What this chapter shares with the other 9 chapters is that it actually cites specific literature and has a bibliography at the end. I've been reading these reports since I was a summer intern at the CEA under Herb Stein in 1973 and this is the first time I've seen this. One of my frustrations, when I was working on the 1983 and 1984 ERPs, was that we didn't do this and the result was a lot of inside baseball. Facts were not made up; when we made a claim, we had a specific study in mind that backed it. But we never told the reader the names of those studies. For the first time, the Economic Report of the President is written by people who apparently have the intellectual self-confidence to invite us to check out their sources.
The chapter also gives succinctly what the CEA sees as the four primary impediments to health care markets working well. They are: (1) adverse selection, (2) moral hazard, (3) Samaritan's Dilemma, and (4) incomplete insurance contracts. I don't think the author, presumably senior economist Mark G. Duggan, argues all of these points well. But at least he tells us "where he's coming from."
What was strange about Duggan's discussion of adverse selection and moral hazard is that he ignored his own discussion later in the chapter. On adverse selection, for example, he laid out how asymmetric information leads to adverse selection, writing:
Insurers cannot perfectly determine whether a potential purchaser is a large or small health risk. (p. 186.)
But then later, in discussing the House and Senate bills, he writes:
These regulations would correct insurance market failures by preventing health insurers from responding to adverse selection by raising rates and denying coverages . . . . (p. 202)
Huh? Just 16 pages after laying out that the adverse selection problem occurs because insurers can't adjust rates to risk, he says that these regulations, which he seems to think are good, will prevent insurers from adjusting rates to risk.
On moral hazard, Duggan writes:
A second problem with health insurance is moral hazard: the tendency for some people to use more health care because they are insulated from its price. When individuals purchase insurance, they no longer pay the full cost of their medical care. As a result, insurance may induce some people to consume health care on which they place much less value than the actual cost of this care or discourage patients and their doctors from choosing the most efficient treatment. (p. 187)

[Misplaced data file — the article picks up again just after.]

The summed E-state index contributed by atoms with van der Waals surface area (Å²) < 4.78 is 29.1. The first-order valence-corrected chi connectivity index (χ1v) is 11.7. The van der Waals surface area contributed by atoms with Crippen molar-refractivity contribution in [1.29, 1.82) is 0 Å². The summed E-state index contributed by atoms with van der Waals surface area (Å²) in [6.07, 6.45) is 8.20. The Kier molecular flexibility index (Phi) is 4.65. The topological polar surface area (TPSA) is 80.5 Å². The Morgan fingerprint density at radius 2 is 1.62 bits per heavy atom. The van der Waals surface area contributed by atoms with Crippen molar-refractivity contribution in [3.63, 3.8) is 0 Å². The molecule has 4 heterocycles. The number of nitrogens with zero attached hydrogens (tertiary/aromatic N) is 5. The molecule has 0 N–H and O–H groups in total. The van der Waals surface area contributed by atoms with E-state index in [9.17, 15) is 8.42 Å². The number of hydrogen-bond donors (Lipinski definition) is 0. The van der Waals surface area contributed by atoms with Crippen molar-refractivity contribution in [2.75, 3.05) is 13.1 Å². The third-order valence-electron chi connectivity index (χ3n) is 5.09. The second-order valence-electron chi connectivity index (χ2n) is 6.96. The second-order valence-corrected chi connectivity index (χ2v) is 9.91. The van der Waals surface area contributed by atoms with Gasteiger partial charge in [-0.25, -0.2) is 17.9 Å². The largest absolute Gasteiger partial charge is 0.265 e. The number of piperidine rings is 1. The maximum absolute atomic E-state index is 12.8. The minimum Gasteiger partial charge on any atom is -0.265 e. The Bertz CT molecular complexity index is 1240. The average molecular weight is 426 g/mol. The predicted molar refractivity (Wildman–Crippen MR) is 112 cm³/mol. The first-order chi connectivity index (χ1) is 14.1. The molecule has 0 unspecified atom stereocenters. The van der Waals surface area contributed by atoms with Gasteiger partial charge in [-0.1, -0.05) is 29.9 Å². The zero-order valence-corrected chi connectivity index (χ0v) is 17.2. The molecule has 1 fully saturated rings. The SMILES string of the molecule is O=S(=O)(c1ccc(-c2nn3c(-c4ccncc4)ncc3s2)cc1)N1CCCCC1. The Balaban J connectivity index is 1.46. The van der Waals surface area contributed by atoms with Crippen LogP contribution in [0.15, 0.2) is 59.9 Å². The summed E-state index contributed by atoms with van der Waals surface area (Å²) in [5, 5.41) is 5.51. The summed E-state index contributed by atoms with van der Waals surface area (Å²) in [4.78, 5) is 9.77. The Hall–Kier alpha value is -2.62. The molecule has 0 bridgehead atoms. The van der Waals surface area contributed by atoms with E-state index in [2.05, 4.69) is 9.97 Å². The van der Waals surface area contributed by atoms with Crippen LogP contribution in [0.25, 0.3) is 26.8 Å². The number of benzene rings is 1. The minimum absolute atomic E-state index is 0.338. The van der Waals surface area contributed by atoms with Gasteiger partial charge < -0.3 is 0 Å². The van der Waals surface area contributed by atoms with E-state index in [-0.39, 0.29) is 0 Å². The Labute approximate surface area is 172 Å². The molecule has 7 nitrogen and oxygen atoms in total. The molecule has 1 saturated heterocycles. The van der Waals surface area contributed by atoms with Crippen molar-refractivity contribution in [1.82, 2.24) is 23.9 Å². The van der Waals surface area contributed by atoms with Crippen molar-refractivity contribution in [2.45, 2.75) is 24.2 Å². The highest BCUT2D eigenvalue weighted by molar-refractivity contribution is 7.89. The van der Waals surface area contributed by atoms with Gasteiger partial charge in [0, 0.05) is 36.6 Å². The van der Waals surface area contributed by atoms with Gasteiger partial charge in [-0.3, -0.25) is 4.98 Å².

But in a section titled, "Declining Coverage among Non-Elderly Adults," Duggan writes:
The generosity of private health insurance coverage has also been declining in recent years. For example, from 2006 to 2009, the fraction of covered workers enrolled in an employer-sponsored plan with a deductible of $1,000 or greater for single coverage more than doubled, from 10 to 22 percent. The increase in deductibles was also striking among covered workers with family coverage. For example, during this same three-year period, the fraction of enrollees in preferred provider organizations with a deductible of $2,000 or more increased from 8 to 17 percent. Similar increases in cost-sharing were apparent for visits with primary care physicians. The fraction of covered workers with a copayment of $25 or more for an office visit with a primary care physician increased from 12 to 31 percent from 2004 to 2009. (p. 192)
If the goal is to have people pay more attention to cost when buying health care, this is good news, right? Yet Duggan seems to lament it.
Along the way, though, Duggan does give little nuggets that suggest that health insurance markets work better than he originally claimed. For instance:
Forty-four states now permit insurance companies to deny coverage, charge inflated premiums, or refuse to cover whole categories of illnesses because of preexisting medical conditions. (p. 188)
"Inflated" in the above quote simply means high and, given the risk, it makes sense to charge high rates. Here again Duggan undercuts his own "adverse selection" critique of insurance markets.
What do the data tell us about insurance companies rescinding coverage and refusing to pay claims if individuals fail to list any medical conditions? Here's what Duggan writes:
A House committee investigation found that three large insurers rescinded nearly 20,000 policies over a five-year period, saving these companies $300 million that would otherwise have been paid out as claims (Waxman and Barton 2009). (p. 188)
Now, 20,000 sounds like a large number but remember that these are three large insurers who could easily, among them, have one million policy holders. 20,000 over five years is 4,000 a year. So taking the one-million assumption, which I think is too low, one would conclude that 4/10 of a percent of insured people every year lost their insurance in this way.
Another nugget is his number on uncompensated care, which he estimates at $56 billion in 2008. Given that approximately 255 million had insurance at any given time that year, this amounts to $220 per insured person. That's large, but it's not huge. The Samaritan's Dilemma, it appears, is smaller than many have thought.
I guess it's probably clear why Duggan couldn't write a nice consistent exposition of health economics: it would have undercut his big boss's case for intervention. That shouldn't stop us, though, from reaching a deeper understanding.